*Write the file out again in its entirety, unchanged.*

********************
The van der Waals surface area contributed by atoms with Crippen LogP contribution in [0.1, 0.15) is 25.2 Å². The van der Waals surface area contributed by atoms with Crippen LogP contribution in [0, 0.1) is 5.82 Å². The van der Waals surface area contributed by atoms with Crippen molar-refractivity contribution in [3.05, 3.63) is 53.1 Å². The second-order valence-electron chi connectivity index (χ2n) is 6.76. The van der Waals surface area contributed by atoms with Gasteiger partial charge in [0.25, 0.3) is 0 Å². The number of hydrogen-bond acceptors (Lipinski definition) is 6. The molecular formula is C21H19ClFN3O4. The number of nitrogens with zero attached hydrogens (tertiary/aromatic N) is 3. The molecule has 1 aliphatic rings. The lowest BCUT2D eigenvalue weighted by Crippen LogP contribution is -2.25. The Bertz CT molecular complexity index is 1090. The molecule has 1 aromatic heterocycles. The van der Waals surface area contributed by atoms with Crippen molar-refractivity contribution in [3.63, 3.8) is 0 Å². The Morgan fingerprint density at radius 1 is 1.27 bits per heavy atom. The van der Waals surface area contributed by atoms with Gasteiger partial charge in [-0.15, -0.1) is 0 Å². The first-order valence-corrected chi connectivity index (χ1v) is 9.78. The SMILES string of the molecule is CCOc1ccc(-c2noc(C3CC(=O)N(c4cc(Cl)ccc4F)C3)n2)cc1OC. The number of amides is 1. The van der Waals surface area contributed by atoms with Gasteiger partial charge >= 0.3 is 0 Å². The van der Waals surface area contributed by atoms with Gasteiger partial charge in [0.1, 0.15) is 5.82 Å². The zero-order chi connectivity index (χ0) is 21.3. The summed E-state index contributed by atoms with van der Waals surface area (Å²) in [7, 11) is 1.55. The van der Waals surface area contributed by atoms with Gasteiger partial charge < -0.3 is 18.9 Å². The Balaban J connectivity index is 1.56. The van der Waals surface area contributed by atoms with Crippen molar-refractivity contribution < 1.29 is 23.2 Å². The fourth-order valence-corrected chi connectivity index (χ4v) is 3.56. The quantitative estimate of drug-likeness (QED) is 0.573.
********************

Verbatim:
The van der Waals surface area contributed by atoms with Crippen LogP contribution in [0.1, 0.15) is 25.2 Å². The van der Waals surface area contributed by atoms with Crippen LogP contribution in [0, 0.1) is 5.82 Å². The van der Waals surface area contributed by atoms with Crippen molar-refractivity contribution in [3.05, 3.63) is 53.1 Å². The second-order valence-electron chi connectivity index (χ2n) is 6.76. The van der Waals surface area contributed by atoms with Gasteiger partial charge in [0.25, 0.3) is 0 Å². The number of hydrogen-bond acceptors (Lipinski definition) is 6. The molecular formula is C21H19ClFN3O4. The number of nitrogens with zero attached hydrogens (tertiary/aromatic N) is 3. The molecule has 1 aliphatic rings. The lowest BCUT2D eigenvalue weighted by Crippen LogP contribution is -2.25. The Bertz CT molecular complexity index is 1090. The molecule has 1 aromatic heterocycles. The van der Waals surface area contributed by atoms with Crippen molar-refractivity contribution in [3.63, 3.8) is 0 Å². The Morgan fingerprint density at radius 1 is 1.27 bits per heavy atom. The van der Waals surface area contributed by atoms with Gasteiger partial charge in [-0.15, -0.1) is 0 Å². The first-order valence-corrected chi connectivity index (χ1v) is 9.78. The SMILES string of the molecule is CCOc1ccc(-c2noc(C3CC(=O)N(c4cc(Cl)ccc4F)C3)n2)cc1OC. The number of amides is 1. The van der Waals surface area contributed by atoms with Gasteiger partial charge >= 0.3 is 0 Å². The van der Waals surface area contributed by atoms with Gasteiger partial charge in [0.1, 0.15) is 5.82 Å². The zero-order chi connectivity index (χ0) is 21.3. The summed E-state index contributed by atoms with van der Waals surface area (Å²) in [7, 11) is 1.55. The van der Waals surface area contributed by atoms with Gasteiger partial charge < -0.3 is 18.9 Å². The Balaban J connectivity index is 1.56. The van der Waals surface area contributed by atoms with Crippen molar-refractivity contribution < 1.29 is 23.2 Å². The fourth-order valence-corrected chi connectivity index (χ4v) is 3.56. The quantitative estimate of drug-likeness (QED) is 0.573.